BREAKING: Backhaul Direct plans expansion, 325 new jobs

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Indianapolis logistics firm Backhaul Direct LLC will invest $1.7 million to grow its downtown operation, adding nearly 325 new jobs over the next four years.

State officials announced the expansion plans Thursday morning.

Indiana Economic Development Corp. offered the company as much as $2 million in performance-based tax credits and up to $75,000 in training grants based on the job-creation plans. The city will consider an additional property tax abatement at the request of Develop Indy.

Backhaul Direct now employs about 70 at its 1 Virginia Ave. headquarters, where it intends to lease additional space.

It ranked 13th last year on IBJ’s list of fastest-growing private companies, reporting revenue of more than $18.9 million in 2009, up from $9.4 million in 2007.

Founded in 2004, the company manages transportation and distribution of freight across the United States and overseas—connecting customers who have products to ship with carriers that can deliver it. In 2009, the firm launched BD Managed Services, a subsidiary that manages IT and telecommunications services for companies in the logistics industry.

The company said it will begin hiring customer service, information technology, sales and management positions immediately.

"Backhaul Direct chose to remain in Indiana because of the strong support and commitment from the state of Indiana and city of Indianapolis," Chief Operating Officer Nick Hoagland said in a prepared statement. "Over the past six years, our business has seen tremendous growth because of our great Hoosier work force and the advantages and cost savings that Indianapolis and Indiana have to offer."


  • ??
    It would be nice if it would pay its vendors on time- I am currently sitting on an invoice for around $500 and it is currently at 55 days. Nice write up but maybe the money would be better spent with someone that is at least current with there obligations.
  • HR Executive
    It would be nice, if one of the missions of IBJ, would be to provide that performance based evidence, the public economic benefit data, as captured from the sports and corporate state cash, incentives and infusions! I mean they have the talent their, and the objectivity, Thundermutt raises the right questions, but is that factual?
  • Really Really
    Unfortunately, you assume a lot! It's a great risk when the city invest funds with companies. Usually, companies have low retention rates (after benefits - stats go both ways), but at least its performance based, which is seriously needs to be reemphasized for Mr. Jim there. PERFORMANCE BASED something the libraries can't say, educatiion - heck no for more reasons than I care to write right now, and Police are you serious. 2010 was a disgrace for them and the good ol' boys walked scott free.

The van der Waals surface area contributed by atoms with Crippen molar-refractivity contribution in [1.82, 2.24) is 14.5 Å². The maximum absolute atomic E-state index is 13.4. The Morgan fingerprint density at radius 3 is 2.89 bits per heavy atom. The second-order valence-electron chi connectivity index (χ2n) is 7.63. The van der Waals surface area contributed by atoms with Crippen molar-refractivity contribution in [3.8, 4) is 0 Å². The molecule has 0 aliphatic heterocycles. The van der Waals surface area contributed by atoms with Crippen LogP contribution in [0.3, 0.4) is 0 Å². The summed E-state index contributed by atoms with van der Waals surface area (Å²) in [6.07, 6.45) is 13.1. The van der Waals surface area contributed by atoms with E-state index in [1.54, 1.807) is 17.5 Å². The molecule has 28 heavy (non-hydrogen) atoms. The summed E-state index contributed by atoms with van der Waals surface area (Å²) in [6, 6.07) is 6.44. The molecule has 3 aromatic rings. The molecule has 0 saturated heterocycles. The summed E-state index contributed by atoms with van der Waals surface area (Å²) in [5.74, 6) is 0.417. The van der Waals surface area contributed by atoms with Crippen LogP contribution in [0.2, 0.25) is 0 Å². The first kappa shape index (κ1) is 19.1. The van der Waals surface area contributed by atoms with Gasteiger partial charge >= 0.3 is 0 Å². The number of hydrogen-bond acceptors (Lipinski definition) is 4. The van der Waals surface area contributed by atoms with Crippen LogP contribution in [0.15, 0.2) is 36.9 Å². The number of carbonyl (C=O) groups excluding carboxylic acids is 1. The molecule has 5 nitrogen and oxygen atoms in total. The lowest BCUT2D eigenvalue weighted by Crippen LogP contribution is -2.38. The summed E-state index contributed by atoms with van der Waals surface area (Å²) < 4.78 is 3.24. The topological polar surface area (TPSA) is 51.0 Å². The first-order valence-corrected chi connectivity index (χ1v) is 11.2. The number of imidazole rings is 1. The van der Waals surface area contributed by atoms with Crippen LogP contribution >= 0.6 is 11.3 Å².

• Really?
    How much income and sales tax do you think is generated by 325 employees making an average of $50,000 each? Those taxes pay for schools, libraries, police, fire, and infrastructure.

    State income tax, around $450K/yr
    City income tax, around $200K/yr
    Sales taxes, around $500K/yr

    Total over $1 million/year.
  • Corporate Welfare
    While we give away 2 million dollars to another company as corporate welfare, with promises of tax abatements, the city is underfunding its schools, libraries, police, fire, and infrastructure.
    Ans when the company has grown, and then decides that unless they continue to receive more incentives, they will move their operations to another location, or even out of the country.

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  1. I took Bruce's comments to highlight a glaring issue when it comes to a state's image, and therefore its overall branding. An example is Michigan vs. Indiana. Michigan has done an excellent job of following through on its branding strategy around "Pure Michigan", even down to the detail of the rest stops. Since a state's branding is often targeted to visitors, it makes sense that rest stops, being that point of first impression, should be significant. It is clear that Indiana doesn't care as much about the impression it gives visitors even though our branding as the Crossroads of America does place importance on travel. Bruce's point is quite logical and accurate.

  2. I appreciated the article. I guess I have become so accustomed to making my "pit stops" at places where I can ALSO get gasoline and something hot to eat, that I hardly even notice public rest stops anymore. That said, I do concur with the rationale that our rest stops (if we are to have them at all) can and should be both fiscally-responsible AND designed to make a positive impression about our state.

  3. I don't know about the rest of you but I only stop at these places for one reason, and it's not to picnic. I move trucks for dealers and have been to rest areas in most all 48 lower states. Some of ours need upgrading no doubt. Many states rest areas are much worse than ours. In the rest area on I-70 just past Richmond truckers have to hike about a quarter of a mile. When I stop I;m generally in a bit of a hurry. Convenience,not beauty, is a primary concern.

  4. Community Hospital is the only system to not have layoffs? That is not true. Because I was one of the people who was laid off from East. And all of the LPN's have been laid off. Just because their layoffs were not announced or done all together does not mean people did not lose their jobs. They cherry-picked people from departments one by one. But you add them all up and it's several hundred. And East has had a dramatic drop I in patient beds from 800 to around 125. I know because I worked there for 30 years.

  5. I have obtained my 6 gallon badge for my donation of A Positive blood. I'm sorry to hear that my donation was nothing but a profit center for the Indiana Blood Center.